Hindu Devas take a (silk) road trip to Japan!

Fascinating and well-documented article on the iconic deities of Hinduism like Ganesha, Shiva, Brahma, Lakshmi, Durga, Saraswati, Kubera, Indra and others who have been depicted in ancient Japanese literature and paintings.

Videshi Sutra

(Note: If you are only interested in pictures, skip past this and hit “Continue Reading”)

This is a historical phenomenon, which entertains and fascinates me to no end. Buddhism had a huge impact on all East Asian cultures, especially on their pantheons of deities. On first glance it might seem odd that a reform movement, which rejected many of the core tenants of Vedic religion would transmit a belief in Vedic deities. This apparent oddity is a misunderstanding of Buddhism’s “atheism,” and a misunderstanding of what a “Deva” actually is. Most forms of Buddhism, while rejecting the concept of all-powerful gods or creator deities, openly accept the existence of powerful supernatural beings. This includes yakshas (nature spirits) rakshasas (demons) gandharvas (celestial musicians) nagas (supernatural snakes) and many other beings, including Devas (deities.) In Hindu and Buddhist cosmology, Devas are created beings that roam around the universe seeking the divine, albeit…

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4 thoughts on “Hindu Devas take a (silk) road trip to Japan!

  1. Dr. G. Quiroga Goode

    I recently watched an old TV interview of SALVADOR DALI by a mexican reporter. Salvador Dali expressed that his personal views of the universe are part of his COSMOGONY …. I haven’t found any comment by Sri Aurobindo and the mother about the meaning of COSMOGONY

  2. Mike

    I’m not quite sure what you mean by ‘the meaning of COSMOGONY. Are you referring to the ‘definition’ or their ideas about origin of creation?
    I think SA has said this:

    “This creation lasts for a day of Brahma which is equal to fourteen Manus or Manvantaras.c At the close of each Manvantara, life of inferior creatures and lower worlds comes to an end, leaving the substance of the universe entire and gods and sages unharmed. After the end of the fourteenth Manvantara or when Brahma’s day closes, occurs the great dissolution called Naimittika Pratisarga in which all things come to an end by fire and water, from which only the Prakriti Creation escapes including the three qualities and Seven Rishis, etc. At the end of Brahma’s night lasting for a Kalpa, he awakes and begins his creation again. All the Prakrita Creation disappears only at the Prakrita Pralaya, occurring at the end of the life of Brahma, when not only all the gods and all other forms are annihilated, but the elements are again merged into primary substance, besides which only spiritual being exists.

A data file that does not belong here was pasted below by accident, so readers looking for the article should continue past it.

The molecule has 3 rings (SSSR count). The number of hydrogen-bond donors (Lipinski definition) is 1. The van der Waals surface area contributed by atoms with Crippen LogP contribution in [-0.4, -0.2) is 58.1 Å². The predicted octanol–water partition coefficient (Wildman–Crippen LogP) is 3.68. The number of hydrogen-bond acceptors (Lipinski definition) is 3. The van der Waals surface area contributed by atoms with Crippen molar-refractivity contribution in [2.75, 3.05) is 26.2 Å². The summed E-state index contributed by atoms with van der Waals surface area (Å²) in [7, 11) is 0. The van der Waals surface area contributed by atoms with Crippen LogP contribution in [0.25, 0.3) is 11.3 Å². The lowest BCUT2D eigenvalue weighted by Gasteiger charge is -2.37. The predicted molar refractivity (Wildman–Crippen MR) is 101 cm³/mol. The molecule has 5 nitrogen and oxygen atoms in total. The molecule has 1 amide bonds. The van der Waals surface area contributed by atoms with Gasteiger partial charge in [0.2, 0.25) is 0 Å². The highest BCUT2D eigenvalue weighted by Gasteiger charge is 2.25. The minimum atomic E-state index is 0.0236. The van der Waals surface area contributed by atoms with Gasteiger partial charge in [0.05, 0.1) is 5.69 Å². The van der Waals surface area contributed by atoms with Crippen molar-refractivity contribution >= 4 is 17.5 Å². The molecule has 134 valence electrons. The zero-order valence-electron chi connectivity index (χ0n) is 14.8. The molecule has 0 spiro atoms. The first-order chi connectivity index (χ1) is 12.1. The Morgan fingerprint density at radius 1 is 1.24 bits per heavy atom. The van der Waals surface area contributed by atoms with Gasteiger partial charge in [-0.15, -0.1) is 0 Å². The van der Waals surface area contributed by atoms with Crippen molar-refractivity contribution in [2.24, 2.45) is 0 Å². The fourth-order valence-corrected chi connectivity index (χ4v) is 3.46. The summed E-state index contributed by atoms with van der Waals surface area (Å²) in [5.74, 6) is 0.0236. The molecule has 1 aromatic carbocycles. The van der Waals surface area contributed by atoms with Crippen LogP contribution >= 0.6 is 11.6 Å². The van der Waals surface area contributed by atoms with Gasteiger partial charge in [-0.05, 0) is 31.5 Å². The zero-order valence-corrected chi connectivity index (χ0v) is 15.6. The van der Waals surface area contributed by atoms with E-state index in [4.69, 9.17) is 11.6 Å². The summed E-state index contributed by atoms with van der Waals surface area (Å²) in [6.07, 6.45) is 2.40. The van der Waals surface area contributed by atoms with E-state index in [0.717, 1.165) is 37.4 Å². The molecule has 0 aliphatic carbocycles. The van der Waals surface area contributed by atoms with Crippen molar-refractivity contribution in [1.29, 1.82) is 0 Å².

Cosmogony, thus, forms the first topic of the Puranas.a It is the common knowledge of anthropologists that primitive people all the world over think and act alike; hence, naturally enough, certain basic principles run through all ideas regarding cosmogony. But cosmogenic legends of different countries tend to harmonies only after a time. These myths generally look up for the creation of the world from the fewest possible elements. Cosmogonical speculations in the Vedic period do not present any generally accepted theory as to the origin of the world: widely differing ideas about this problem appear to have existed, which were developed and harmonised by the poet-philosophers — the seers — of the Rig Veda..”..

    The Mother has spoken about the origin of creation based on Max Theon’s cosmic tradition, which mentions the First Four Emanations etc..

  3. Mike

    Actually, The Mother uses the word in volume 2 of the Agenda, and SA uses it in His book on the ISHA UPANISHAD.

    The Mother says:

    ““In his cosmogony, Theon accounted for the successive pralayas9 of the different universes by saying that each universe was an aspect of the Supreme manifesting itself: each universe was built upon one aspect of the Supreme, and all, one after the other, were withdrawn into the Supreme. He enumerated all the successively manifested aspects, and what an extraordinarily logical sequence it was! I have kept it some place, but I no longer know where. Nor do I remember exactly what number this universe has in the sequence, but this time it was supposed to be the universe which would not be withdrawn, which would, so to speak, follow an indefinite progression of Becoming. And this universe is to manifest Equilibrium, not a static but a progressive equilibrium.10 Equilibrium, as he explains it, is each thing exactly in its place: each vibration, each movement, each… and so on down the line – each form, each activity, each element exactly in its place in relation to the whole.”

    Excerpt From: Mother, The. “Mother’s Agenda, Volume 2. 1961.

  4. Sandeep Post author

    The ancient Japanese sun goddess Amaterasu-ō-mikami hides in and re-emerges from the Iwato cave first recorded in the oldest Japanese texts. Her origin is found in the Rig Veda as the Dawn goddess Usha- in the form of a beautiful woman who heralds the rising of the sun.

    The Japanese story is an echo of Rig Vedic account that she was hidden in a cave found on an island in the middle of the stream at the end of the world. The cave is opened by Indra, accompanied by poets and singers. They recite, sing, and compose Mantras to release her.

    Like Ushas, Ameratsu represents light, awareness & activity.


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